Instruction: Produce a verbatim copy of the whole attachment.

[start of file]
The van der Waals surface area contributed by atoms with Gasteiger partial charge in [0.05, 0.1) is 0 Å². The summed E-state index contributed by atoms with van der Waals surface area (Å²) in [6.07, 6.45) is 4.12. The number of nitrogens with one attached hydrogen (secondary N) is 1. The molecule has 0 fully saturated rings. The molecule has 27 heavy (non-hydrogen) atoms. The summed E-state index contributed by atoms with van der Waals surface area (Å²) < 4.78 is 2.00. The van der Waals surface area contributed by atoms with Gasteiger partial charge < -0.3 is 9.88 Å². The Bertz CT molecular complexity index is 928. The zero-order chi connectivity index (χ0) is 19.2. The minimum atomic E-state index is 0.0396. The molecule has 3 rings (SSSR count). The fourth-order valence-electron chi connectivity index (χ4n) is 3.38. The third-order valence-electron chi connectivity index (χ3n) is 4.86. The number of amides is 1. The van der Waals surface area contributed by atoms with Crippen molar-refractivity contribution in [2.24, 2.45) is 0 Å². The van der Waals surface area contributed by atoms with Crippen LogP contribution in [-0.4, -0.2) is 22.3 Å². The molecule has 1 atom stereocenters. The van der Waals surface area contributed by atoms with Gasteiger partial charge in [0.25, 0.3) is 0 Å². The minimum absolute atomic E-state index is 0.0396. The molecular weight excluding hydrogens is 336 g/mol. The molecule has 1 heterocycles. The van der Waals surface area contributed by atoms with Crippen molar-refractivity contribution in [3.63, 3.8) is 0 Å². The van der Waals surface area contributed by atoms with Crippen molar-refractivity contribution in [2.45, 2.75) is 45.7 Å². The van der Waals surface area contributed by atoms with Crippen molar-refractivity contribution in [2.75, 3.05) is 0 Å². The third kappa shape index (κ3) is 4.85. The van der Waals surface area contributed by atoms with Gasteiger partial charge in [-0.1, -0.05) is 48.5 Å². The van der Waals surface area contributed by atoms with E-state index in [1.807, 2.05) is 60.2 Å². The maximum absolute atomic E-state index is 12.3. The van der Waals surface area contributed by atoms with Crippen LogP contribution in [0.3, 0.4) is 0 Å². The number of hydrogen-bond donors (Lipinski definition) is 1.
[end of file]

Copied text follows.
The van der Waals surface area contributed by atoms with Gasteiger partial charge in [0.05, 0.1) is 0 Å². The summed E-state index contributed by atoms with van der Waals surface area (Å²) in [6.07, 6.45) is 4.12. The number of nitrogens with one attached hydrogen (secondary N) is 1. The molecule has 0 fully saturated rings. The molecule has 27 heavy (non-hydrogen) atoms. The summed E-state index contributed by atoms with van der Waals surface area (Å²) < 4.78 is 2.00. The van der Waals surface area contributed by atoms with Gasteiger partial charge < -0.3 is 9.88 Å². The Bertz CT molecular complexity index is 928. The zero-order chi connectivity index (χ0) is 19.2. The minimum atomic E-state index is 0.0396. The molecule has 3 rings (SSSR count). The fourth-order valence-electron chi connectivity index (χ4n) is 3.38. The third-order valence-electron chi connectivity index (χ3n) is 4.86. The number of amides is 1. The van der Waals surface area contributed by atoms with Crippen molar-refractivity contribution in [2.24, 2.45) is 0 Å². The van der Waals surface area contributed by atoms with Crippen LogP contribution in [-0.4, -0.2) is 22.3 Å². The molecule has 1 atom stereocenters. The van der Waals surface area contributed by atoms with Gasteiger partial charge in [0.25, 0.3) is 0 Å². The minimum absolute atomic E-state index is 0.0396. The molecular weight excluding hydrogens is 336 g/mol. The molecule has 1 heterocycles. The van der Waals surface area contributed by atoms with Crippen molar-refractivity contribution in [3.63, 3.8) is 0 Å². The van der Waals surface area contributed by atoms with Crippen molar-refractivity contribution in [2.45, 2.75) is 45.7 Å². The van der Waals surface area contributed by atoms with Crippen molar-refractivity contribution in [2.75, 3.05) is 0 Å². The third kappa shape index (κ3) is 4.85. The van der Waals surface area contributed by atoms with Gasteiger partial charge in [-0.1, -0.05) is 48.5 Å². The van der Waals surface area contributed by atoms with E-state index in [1.807, 2.05) is 60.2 Å². The maximum absolute atomic E-state index is 12.3. The van der Waals surface area contributed by atoms with Crippen LogP contribution in [0.3, 0.4) is 0 Å². The number of hydrogen-bond donors (Lipinski definition) is 1.